To accelerate the building of the actual pedalboard, I purchased a used Line 6 Pedal Board from eBay. The price was right and I didn’t care about it working or not. I wanted the metal frame and the switches.
This is a solid chunck of metal!
Looking inside, you can see three printed circuit boards (PCB). The one on the left responds to pedal movement, the on at the bottom right is the switch board and LED holder, and the one at the top is the main board.
The main board is pretty simple. It communicates with Line 6 amplifiers using an rj45 standard Ethernet patch cable. Doing some research and some testing, I can confirm that the pins have these functions (thanks to Mark Lavelle):
The main board is quite simple. The orange ICs are resistor networks and the black ones are 8-bit shift registers and a schmitt trigger inverter. The board receives messages from the external circuit (in the amplifier, for example) and manages the series of LED lights on the device, including the 2 digit numeric display. It also receives signals from the switches and pedals to send to the external circuit. I have no use for the board, as I will use an Arduino to get the switches response and control a much better 2-line display. I will keep all the connection cables though, as they use standard 0.1 inch spacing, perfect for interfacing with the Arduino.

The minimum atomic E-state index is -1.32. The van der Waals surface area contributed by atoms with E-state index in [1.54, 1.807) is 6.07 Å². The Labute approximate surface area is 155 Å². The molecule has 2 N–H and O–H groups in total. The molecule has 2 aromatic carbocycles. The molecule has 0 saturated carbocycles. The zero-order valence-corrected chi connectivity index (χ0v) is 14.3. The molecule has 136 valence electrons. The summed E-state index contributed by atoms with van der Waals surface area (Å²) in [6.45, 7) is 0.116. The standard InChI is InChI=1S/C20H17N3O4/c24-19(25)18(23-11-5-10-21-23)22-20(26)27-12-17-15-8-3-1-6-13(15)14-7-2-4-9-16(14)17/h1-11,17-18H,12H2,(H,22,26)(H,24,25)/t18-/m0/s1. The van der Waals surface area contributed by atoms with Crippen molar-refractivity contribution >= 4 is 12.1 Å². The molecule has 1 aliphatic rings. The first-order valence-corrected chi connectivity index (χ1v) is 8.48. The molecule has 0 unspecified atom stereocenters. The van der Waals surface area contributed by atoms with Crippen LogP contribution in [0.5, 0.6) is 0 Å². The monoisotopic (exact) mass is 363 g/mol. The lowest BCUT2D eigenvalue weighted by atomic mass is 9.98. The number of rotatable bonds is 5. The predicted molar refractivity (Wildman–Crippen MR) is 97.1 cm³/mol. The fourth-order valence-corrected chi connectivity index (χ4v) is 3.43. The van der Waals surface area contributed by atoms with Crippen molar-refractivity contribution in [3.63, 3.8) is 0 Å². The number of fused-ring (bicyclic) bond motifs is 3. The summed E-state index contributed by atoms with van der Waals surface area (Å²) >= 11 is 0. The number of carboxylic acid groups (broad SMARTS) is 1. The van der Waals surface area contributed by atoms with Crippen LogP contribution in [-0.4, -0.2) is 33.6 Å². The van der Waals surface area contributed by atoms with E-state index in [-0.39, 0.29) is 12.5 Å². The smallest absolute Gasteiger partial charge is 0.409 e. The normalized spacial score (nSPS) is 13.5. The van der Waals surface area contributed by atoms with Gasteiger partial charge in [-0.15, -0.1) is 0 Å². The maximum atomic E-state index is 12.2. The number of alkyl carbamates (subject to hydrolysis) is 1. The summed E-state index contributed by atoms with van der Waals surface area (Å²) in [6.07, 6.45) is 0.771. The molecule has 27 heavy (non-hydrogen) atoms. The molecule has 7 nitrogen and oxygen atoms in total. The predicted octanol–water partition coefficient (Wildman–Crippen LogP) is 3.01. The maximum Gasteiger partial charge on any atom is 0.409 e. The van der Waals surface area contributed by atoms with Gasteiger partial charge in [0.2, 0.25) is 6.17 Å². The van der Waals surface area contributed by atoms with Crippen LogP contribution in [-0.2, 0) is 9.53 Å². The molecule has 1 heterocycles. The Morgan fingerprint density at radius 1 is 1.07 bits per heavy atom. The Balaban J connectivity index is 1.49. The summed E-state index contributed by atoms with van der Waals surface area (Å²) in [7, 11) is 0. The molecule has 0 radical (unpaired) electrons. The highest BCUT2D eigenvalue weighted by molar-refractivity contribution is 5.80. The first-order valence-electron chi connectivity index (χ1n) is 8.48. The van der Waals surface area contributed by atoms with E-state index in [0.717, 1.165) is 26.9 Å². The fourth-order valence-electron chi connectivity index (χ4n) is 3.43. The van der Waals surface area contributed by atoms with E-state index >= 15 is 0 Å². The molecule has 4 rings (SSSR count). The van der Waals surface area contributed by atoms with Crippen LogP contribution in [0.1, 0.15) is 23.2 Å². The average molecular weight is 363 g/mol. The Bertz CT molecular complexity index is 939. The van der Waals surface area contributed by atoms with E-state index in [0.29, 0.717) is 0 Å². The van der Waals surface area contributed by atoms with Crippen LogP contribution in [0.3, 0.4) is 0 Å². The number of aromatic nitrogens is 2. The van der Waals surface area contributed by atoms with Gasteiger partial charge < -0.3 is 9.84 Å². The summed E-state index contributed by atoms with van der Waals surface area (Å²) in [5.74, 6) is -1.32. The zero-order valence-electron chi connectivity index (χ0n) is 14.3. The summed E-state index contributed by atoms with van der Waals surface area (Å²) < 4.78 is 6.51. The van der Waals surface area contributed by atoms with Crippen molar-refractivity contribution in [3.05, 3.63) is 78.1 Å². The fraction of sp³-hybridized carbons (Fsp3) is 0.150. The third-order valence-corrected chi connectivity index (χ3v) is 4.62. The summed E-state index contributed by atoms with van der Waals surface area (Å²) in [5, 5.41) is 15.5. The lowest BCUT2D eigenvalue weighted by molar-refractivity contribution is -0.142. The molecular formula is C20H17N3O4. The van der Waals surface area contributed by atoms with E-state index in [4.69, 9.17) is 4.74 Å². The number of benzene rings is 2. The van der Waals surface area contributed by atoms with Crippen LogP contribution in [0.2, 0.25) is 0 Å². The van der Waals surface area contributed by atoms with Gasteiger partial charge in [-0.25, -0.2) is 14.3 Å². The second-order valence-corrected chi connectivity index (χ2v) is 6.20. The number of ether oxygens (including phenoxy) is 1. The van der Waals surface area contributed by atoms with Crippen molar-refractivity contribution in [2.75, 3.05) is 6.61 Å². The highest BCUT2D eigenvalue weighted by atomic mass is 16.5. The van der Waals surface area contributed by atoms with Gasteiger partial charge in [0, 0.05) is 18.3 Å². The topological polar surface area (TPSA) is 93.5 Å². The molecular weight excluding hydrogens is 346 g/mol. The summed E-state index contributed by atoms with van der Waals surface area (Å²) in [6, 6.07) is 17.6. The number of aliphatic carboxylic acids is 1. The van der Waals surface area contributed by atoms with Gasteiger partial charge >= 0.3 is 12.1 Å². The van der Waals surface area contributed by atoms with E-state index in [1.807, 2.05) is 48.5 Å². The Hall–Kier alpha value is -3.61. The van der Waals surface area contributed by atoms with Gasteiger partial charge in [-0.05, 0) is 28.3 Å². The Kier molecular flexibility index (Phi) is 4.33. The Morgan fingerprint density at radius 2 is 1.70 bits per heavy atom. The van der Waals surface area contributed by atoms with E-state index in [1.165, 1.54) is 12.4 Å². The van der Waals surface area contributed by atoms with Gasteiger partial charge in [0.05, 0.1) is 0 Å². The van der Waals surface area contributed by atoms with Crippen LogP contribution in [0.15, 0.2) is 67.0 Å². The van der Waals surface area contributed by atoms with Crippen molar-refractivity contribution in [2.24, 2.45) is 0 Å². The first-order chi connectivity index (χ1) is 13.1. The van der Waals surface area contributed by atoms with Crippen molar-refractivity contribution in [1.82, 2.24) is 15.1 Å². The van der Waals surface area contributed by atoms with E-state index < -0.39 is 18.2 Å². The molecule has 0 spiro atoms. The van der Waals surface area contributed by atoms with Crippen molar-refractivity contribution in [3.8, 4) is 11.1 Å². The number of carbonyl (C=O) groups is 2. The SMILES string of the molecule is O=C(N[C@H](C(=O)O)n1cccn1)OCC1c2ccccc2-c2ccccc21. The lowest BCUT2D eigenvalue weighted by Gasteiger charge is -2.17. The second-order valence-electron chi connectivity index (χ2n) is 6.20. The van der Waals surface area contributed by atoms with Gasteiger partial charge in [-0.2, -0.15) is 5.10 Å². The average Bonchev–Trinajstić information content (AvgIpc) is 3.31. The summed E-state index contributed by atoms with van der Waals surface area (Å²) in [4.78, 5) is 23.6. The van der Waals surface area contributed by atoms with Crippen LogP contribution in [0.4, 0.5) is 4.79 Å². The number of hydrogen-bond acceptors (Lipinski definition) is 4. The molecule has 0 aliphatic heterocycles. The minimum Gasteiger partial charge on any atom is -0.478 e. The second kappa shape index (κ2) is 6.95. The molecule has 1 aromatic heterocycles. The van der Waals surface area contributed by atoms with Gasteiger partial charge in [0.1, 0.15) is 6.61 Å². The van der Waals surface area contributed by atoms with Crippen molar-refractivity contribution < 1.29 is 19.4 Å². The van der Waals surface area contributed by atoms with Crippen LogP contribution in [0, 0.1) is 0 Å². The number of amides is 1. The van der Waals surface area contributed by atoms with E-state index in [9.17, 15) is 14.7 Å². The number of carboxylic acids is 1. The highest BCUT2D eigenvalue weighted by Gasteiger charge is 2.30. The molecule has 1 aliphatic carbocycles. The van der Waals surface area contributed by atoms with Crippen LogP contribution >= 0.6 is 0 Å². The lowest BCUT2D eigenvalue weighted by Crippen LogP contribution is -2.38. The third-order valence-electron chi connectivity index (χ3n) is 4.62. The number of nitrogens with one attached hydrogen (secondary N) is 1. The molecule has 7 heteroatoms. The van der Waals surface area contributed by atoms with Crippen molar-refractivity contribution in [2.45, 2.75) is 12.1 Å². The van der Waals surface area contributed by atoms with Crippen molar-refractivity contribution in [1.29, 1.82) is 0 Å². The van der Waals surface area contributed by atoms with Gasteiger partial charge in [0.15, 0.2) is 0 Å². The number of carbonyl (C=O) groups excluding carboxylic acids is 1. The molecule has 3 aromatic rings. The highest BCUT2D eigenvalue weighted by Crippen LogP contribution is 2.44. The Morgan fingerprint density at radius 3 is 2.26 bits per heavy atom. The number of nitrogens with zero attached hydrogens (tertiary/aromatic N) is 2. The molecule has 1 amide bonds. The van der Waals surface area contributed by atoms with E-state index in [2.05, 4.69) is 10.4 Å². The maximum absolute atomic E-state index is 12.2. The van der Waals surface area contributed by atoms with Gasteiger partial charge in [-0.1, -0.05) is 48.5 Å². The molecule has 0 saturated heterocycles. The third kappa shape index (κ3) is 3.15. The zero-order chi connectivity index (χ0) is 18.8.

The switches used in this board are linked by a PCB and are not the most solid design available. If I ever have problems with them, I will replace the lot with heavy duty foot switches, with standard soldered wire connections.
The pedals use an interesting mechanism that I have not seen often in similar devices. Instead of a potentiometer activated by the pedal, the Line6 Floor Board uses a plastic film that gradually changes from transparent to black along its length. A transistor on the pedal sub-board lets me believe that a simple amplifier sends the signal to the main board. My measurements confirm a varying voltage on the pedal pins.
The switches all use the same wire for output. Each is associated to a resistor, and measuring the resistance on the output line can indicate which pedal or pedals have been pressed. This is a simple resistor ladder.
The various LEDs are controlled by a kind of 32 bits signal. I will use the Arduino to control the LEDs also. I could use one digital pin per LED from the Arduino or use a multiplexing technology to reduce the number of pins used. I haven’t decided yet (meaning: I don’t know how!).